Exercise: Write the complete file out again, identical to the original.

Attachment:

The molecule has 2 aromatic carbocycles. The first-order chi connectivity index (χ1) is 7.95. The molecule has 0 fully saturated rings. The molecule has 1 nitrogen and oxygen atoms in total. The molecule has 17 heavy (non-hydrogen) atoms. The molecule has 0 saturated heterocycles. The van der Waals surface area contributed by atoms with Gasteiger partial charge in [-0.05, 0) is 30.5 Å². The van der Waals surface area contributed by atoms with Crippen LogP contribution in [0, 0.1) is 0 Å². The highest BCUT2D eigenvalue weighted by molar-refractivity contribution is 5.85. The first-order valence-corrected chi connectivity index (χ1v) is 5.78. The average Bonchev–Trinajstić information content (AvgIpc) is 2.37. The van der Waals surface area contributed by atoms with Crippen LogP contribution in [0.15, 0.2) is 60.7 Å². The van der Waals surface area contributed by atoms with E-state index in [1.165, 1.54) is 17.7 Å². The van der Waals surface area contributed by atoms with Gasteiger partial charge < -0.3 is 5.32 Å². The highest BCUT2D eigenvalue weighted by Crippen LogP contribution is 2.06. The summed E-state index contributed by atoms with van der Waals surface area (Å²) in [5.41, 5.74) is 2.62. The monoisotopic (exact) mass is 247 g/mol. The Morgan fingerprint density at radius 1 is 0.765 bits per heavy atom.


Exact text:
The molecule has 2 aromatic carbocycles. The first-order chi connectivity index (χ1) is 7.95. The molecule has 0 fully saturated rings. The molecule has 1 nitrogen and oxygen atoms in total. The molecule has 17 heavy (non-hydrogen) atoms. The molecule has 0 saturated heterocycles. The van der Waals surface area contributed by atoms with Gasteiger partial charge in [-0.05, 0) is 30.5 Å². The van der Waals surface area contributed by atoms with Crippen LogP contribution in [0, 0.1) is 0 Å². The highest BCUT2D eigenvalue weighted by molar-refractivity contribution is 5.85. The first-order valence-corrected chi connectivity index (χ1v) is 5.78. The average Bonchev–Trinajstić information content (AvgIpc) is 2.37. The van der Waals surface area contributed by atoms with Crippen LogP contribution in [0.15, 0.2) is 60.7 Å². The van der Waals surface area contributed by atoms with E-state index in [1.165, 1.54) is 17.7 Å². The van der Waals surface area contributed by atoms with Gasteiger partial charge < -0.3 is 5.32 Å². The highest BCUT2D eigenvalue weighted by Crippen LogP contribution is 2.06. The summed E-state index contributed by atoms with van der Waals surface area (Å²) in [5.41, 5.74) is 2.62. The monoisotopic (exact) mass is 247 g/mol. The Morgan fingerprint density at radius 1 is 0.765 bits per heavy atom.